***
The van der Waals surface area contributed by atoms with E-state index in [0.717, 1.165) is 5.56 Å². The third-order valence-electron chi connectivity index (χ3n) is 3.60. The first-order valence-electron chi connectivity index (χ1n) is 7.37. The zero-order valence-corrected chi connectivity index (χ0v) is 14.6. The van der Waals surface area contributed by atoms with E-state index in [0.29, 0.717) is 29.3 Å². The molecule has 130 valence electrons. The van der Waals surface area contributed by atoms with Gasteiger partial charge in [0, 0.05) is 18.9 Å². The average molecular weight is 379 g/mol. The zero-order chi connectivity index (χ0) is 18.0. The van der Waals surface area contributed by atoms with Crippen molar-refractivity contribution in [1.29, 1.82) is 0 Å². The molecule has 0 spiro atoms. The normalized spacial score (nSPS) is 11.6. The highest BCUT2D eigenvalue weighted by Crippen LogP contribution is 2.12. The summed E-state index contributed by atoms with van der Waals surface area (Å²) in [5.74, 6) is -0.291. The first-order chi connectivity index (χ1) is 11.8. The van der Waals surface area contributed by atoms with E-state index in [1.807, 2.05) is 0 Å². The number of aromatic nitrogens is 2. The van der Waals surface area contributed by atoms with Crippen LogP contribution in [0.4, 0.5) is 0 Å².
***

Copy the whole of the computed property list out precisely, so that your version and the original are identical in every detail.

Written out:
The van der Waals surface area contributed by atoms with E-state index in [0.717, 1.165) is 5.56 Å². The third-order valence-electron chi connectivity index (χ3n) is 3.60. The first-order valence-electron chi connectivity index (χ1n) is 7.37. The zero-order valence-corrected chi connectivity index (χ0v) is 14.6. The van der Waals surface area contributed by atoms with E-state index in [0.29, 0.717) is 29.3 Å². The molecule has 130 valence electrons. The van der Waals surface area contributed by atoms with Gasteiger partial charge in [0, 0.05) is 18.9 Å². The average molecular weight is 379 g/mol. The zero-order chi connectivity index (χ0) is 18.0. The van der Waals surface area contributed by atoms with Crippen molar-refractivity contribution in [1.29, 1.82) is 0 Å². The molecule has 0 spiro atoms. The normalized spacial score (nSPS) is 11.6. The highest BCUT2D eigenvalue weighted by Crippen LogP contribution is 2.12. The summed E-state index contributed by atoms with van der Waals surface area (Å²) in [5.74, 6) is -0.291. The first-order chi connectivity index (χ1) is 11.8. The van der Waals surface area contributed by atoms with E-state index in [1.807, 2.05) is 0 Å². The number of aromatic nitrogens is 2. The van der Waals surface area contributed by atoms with Crippen LogP contribution in [0.4, 0.5) is 0 Å².